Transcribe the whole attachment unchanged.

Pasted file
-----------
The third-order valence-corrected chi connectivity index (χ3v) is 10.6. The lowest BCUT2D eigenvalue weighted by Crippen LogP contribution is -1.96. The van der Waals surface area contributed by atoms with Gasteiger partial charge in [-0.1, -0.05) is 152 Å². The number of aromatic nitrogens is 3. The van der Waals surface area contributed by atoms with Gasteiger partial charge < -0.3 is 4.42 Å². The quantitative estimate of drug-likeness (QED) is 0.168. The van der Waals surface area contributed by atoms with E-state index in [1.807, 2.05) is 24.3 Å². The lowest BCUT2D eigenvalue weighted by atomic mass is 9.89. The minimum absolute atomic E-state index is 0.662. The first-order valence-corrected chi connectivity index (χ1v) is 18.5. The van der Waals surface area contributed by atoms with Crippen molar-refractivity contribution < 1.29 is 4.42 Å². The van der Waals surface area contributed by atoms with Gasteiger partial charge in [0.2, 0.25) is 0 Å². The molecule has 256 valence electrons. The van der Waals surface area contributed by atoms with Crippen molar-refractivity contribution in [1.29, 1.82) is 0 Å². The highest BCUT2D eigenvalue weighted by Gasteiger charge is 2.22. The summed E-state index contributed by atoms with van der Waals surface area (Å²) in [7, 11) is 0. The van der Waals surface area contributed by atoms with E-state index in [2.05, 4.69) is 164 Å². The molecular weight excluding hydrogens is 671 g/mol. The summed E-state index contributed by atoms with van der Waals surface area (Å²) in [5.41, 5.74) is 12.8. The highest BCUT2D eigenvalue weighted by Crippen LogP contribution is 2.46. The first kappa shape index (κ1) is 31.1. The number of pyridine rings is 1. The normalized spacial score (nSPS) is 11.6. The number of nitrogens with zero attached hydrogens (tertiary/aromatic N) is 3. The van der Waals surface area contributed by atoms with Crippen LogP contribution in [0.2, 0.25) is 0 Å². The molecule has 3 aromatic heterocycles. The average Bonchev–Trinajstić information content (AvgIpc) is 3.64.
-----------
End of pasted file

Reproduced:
The third-order valence-corrected chi connectivity index (χ3v) is 10.6. The lowest BCUT2D eigenvalue weighted by Crippen LogP contribution is -1.96. The van der Waals surface area contributed by atoms with Gasteiger partial charge in [-0.1, -0.05) is 152 Å². The number of aromatic nitrogens is 3. The van der Waals surface area contributed by atoms with Gasteiger partial charge < -0.3 is 4.42 Å². The quantitative estimate of drug-likeness (QED) is 0.168. The van der Waals surface area contributed by atoms with E-state index in [1.807, 2.05) is 24.3 Å². The lowest BCUT2D eigenvalue weighted by atomic mass is 9.89. The minimum absolute atomic E-state index is 0.662. The first-order valence-corrected chi connectivity index (χ1v) is 18.5. The van der Waals surface area contributed by atoms with Crippen molar-refractivity contribution < 1.29 is 4.42 Å². The van der Waals surface area contributed by atoms with Gasteiger partial charge in [0.2, 0.25) is 0 Å². The molecule has 256 valence electrons. The van der Waals surface area contributed by atoms with Crippen molar-refractivity contribution in [1.29, 1.82) is 0 Å². The highest BCUT2D eigenvalue weighted by Gasteiger charge is 2.22. The summed E-state index contributed by atoms with van der Waals surface area (Å²) in [7, 11) is 0. The van der Waals surface area contributed by atoms with E-state index in [2.05, 4.69) is 164 Å². The molecular weight excluding hydrogens is 671 g/mol. The summed E-state index contributed by atoms with van der Waals surface area (Å²) in [5.41, 5.74) is 12.8. The highest BCUT2D eigenvalue weighted by Crippen LogP contribution is 2.46. The first kappa shape index (κ1) is 31.1. The number of pyridine rings is 1. The normalized spacial score (nSPS) is 11.6. The number of nitrogens with zero attached hydrogens (tertiary/aromatic N) is 3. The van der Waals surface area contributed by atoms with Crippen LogP contribution in [0.2, 0.25) is 0 Å². The molecule has 3 aromatic heterocycles. The average Bonchev–Trinajstić information content (AvgIpc) is 3.64.